The general elections taking place this Saturday, 29 February, will see a close fight between the ruling SMER-Social Democracy (SMER) party and the opposition Ordinary People (OLaNO) party. Regardless of the winner, SMER’s position in parliament will be significantly weakened, thus limiting its chances of forming a new coalition government in a highly fragmented legislature. As a result, a wide coalition cabinet led by OLaNO is the most likely outcome. Government formation will take time, however, and any new cabinet will entail multiple ideologically-diverse parties and is unlikely to last the full term.
Yesterday, 25 February, the SMER-led coalition government approved the 13th pension payment to seniors. The ruling parties are also seeking to double child benefits and cancel highway tolls in a bid to secure greater voter support ahead of the elections. Despite these efforts, however, ruling parties face an uphill battle to stay in power.
A tight race
Slovakia has a unicameral parliament, where 150 MPs are elected for a four-year term under a proportional system in a single constituency with a 5% threshold for parties. According to the latest opinion polls, the ruling SMER remains in the lead with 17-18%, which would give the party 30-33 mandates. However, OLaNO has been rapidly closing in and now polls around 13-16%, giving it 24-27 seats. Considering the positive momentum behind OLaNO and the small gap with the leading SMER, the center-right party could emerge as the winner of the vote.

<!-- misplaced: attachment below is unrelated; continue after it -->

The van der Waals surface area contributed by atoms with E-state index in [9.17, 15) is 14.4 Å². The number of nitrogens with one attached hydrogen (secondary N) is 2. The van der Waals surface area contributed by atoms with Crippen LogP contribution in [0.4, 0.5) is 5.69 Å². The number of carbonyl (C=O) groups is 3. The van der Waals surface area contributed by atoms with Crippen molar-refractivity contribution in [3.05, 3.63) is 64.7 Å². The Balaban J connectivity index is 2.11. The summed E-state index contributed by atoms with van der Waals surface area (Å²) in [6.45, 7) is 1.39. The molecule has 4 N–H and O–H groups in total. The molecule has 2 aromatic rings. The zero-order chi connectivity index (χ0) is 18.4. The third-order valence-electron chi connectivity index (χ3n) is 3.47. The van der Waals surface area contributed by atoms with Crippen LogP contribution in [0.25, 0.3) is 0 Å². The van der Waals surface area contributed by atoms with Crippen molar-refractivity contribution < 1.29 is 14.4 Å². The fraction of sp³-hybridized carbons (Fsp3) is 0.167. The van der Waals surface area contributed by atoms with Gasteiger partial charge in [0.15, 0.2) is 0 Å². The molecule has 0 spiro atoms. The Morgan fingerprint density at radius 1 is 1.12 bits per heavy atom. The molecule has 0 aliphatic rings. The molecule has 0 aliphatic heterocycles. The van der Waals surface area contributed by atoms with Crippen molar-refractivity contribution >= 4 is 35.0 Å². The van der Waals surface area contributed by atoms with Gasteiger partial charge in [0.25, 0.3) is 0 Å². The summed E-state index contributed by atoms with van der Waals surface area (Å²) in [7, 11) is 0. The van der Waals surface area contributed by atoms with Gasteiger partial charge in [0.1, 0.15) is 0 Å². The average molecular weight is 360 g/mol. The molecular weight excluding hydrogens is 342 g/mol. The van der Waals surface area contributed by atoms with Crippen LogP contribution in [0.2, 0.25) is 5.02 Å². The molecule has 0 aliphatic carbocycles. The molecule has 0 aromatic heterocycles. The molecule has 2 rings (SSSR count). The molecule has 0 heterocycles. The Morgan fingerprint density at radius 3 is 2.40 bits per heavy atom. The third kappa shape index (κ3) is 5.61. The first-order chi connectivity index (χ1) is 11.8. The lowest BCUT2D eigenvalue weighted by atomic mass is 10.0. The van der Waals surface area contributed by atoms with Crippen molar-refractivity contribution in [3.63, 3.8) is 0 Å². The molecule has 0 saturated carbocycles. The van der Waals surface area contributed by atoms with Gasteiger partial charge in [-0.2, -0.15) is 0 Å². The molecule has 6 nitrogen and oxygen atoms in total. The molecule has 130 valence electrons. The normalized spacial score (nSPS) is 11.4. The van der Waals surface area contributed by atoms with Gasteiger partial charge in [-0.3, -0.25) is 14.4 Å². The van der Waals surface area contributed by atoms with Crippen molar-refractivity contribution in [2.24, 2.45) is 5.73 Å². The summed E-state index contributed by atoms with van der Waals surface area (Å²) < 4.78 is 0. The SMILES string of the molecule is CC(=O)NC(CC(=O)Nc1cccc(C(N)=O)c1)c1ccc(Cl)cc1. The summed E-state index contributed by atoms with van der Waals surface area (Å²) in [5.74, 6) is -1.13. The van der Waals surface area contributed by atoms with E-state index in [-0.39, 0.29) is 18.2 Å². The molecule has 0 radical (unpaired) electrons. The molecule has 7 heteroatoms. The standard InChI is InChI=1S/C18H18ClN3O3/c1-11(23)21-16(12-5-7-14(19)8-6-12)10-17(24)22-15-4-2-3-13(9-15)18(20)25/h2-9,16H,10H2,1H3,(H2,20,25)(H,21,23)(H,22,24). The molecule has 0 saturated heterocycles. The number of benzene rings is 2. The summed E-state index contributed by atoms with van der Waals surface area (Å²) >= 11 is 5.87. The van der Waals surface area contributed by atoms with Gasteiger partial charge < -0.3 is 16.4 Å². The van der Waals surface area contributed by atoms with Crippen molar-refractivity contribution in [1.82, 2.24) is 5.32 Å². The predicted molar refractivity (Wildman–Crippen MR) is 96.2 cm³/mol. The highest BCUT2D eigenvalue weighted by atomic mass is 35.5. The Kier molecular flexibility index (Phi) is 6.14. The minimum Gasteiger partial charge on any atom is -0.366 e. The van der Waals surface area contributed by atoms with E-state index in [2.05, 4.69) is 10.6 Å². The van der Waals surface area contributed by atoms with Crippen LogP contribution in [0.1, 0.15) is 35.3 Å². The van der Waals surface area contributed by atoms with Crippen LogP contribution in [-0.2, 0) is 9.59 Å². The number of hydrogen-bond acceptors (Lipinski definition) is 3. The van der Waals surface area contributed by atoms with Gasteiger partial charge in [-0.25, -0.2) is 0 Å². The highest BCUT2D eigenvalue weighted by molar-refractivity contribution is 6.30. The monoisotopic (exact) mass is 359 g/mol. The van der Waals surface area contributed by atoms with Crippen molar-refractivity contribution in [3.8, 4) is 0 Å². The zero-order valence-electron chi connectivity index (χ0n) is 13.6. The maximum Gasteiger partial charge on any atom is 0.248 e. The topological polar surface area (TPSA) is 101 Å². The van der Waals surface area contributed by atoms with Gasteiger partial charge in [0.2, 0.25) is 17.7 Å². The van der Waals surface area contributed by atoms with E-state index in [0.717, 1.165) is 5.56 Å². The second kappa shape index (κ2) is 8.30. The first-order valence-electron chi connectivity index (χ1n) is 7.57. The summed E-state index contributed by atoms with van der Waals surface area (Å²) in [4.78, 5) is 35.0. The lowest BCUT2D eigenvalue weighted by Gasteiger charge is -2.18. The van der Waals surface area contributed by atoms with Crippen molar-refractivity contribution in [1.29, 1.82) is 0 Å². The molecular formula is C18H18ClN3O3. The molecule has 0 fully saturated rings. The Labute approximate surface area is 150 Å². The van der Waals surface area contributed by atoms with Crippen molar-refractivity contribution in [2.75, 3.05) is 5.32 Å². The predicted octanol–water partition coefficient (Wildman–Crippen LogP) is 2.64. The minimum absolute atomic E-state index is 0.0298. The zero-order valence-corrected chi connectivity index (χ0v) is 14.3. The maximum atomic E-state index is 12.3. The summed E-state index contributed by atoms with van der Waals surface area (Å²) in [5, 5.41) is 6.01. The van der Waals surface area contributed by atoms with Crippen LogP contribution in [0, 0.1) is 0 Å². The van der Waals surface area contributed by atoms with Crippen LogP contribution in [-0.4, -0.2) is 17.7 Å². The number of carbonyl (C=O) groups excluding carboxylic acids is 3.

Beyond the two leaders, the far-right People’s Party – Our Slovakia (LSNS) maintains a stable support base of 10-12% and could take 18-21 mandates. Two newcomers – an alliance of Progressive Slovakia-Together (PS-SPOLU) and For the People (Za Ludi) – could receive both around 9-10%, which would result in 16-19 mandates for each. The populist We are Family (Sme Rodina) could get around 7% taking 12 seats. Several smaller parties including the right-wing Slovak National Party (SNS), center-right Freedom and Solidarity (SaS), conservative Christian Democratic Movement (KDH), inter-ethnic Most-Hid and the center-left Good Choice (DV) could also enter parliament.
President Zuzana Caputova (independent, associated with PS) can nominate a prime minister of her choice, but it is customary for the winning party to obtain the mandate. Forming the next government will be a difficult task for SMER as it might lose around one-third of seats, and it is uncertain whether the other two parties of the current ruling coalition – SNS and Most-Hid – will pass the 5% threshold. As a result, SMER might have to seek support from KDH, SME Rodina, or even the far-right LSNS. However, any new cabinet that includes far-right politicians or it is supported by the far right is unlikely to win parliament’s approval.
Consequently, OLaNO has greater chances of leading the next government. The party is expected to seek an alliance with PS-SPOLU and Za Liudi, and could also invite the Eurosceptic SaS, the conservative KDH, and the populist Sme Rodina to join the coalition. However, the negotiations will be tense and could eventually breakdown amid ideological and personal differences. Even if OLaNO manages to form a wide coalition government, it is unlikely to last a full term. Finally, if none of the nominated candidates manages to win the parliament’s confidence within six months, the president would appoint a technocrat cabinet and call new elections.